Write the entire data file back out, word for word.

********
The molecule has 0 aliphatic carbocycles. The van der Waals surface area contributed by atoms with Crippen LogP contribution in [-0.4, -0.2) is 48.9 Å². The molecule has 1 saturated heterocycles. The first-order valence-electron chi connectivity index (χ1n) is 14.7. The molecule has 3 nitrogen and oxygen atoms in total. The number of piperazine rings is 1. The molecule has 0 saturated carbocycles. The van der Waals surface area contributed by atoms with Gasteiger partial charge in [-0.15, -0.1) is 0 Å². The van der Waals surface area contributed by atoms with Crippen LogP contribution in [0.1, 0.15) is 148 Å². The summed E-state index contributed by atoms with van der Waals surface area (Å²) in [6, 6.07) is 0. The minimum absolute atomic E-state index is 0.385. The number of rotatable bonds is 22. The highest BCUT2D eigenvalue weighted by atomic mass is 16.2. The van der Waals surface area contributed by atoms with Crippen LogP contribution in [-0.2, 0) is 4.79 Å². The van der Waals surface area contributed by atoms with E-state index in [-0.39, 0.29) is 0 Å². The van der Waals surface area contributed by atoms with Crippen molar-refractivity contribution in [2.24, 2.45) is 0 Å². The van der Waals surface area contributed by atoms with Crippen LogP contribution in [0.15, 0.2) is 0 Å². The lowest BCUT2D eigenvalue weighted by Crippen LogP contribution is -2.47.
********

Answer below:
The molecule has 0 aliphatic carbocycles. The van der Waals surface area contributed by atoms with Crippen LogP contribution in [-0.4, -0.2) is 48.9 Å². The molecule has 1 saturated heterocycles. The first-order valence-electron chi connectivity index (χ1n) is 14.7. The molecule has 3 nitrogen and oxygen atoms in total. The number of piperazine rings is 1. The molecule has 0 saturated carbocycles. The van der Waals surface area contributed by atoms with Gasteiger partial charge in [-0.15, -0.1) is 0 Å². The van der Waals surface area contributed by atoms with Crippen LogP contribution in [0.1, 0.15) is 148 Å². The summed E-state index contributed by atoms with van der Waals surface area (Å²) in [6, 6.07) is 0. The minimum absolute atomic E-state index is 0.385. The number of rotatable bonds is 22. The highest BCUT2D eigenvalue weighted by atomic mass is 16.2. The van der Waals surface area contributed by atoms with Crippen LogP contribution in [-0.2, 0) is 4.79 Å². The van der Waals surface area contributed by atoms with E-state index in [-0.39, 0.29) is 0 Å². The van der Waals surface area contributed by atoms with Crippen molar-refractivity contribution in [2.24, 2.45) is 0 Å². The van der Waals surface area contributed by atoms with Crippen LogP contribution in [0.15, 0.2) is 0 Å². The lowest BCUT2D eigenvalue weighted by Crippen LogP contribution is -2.47.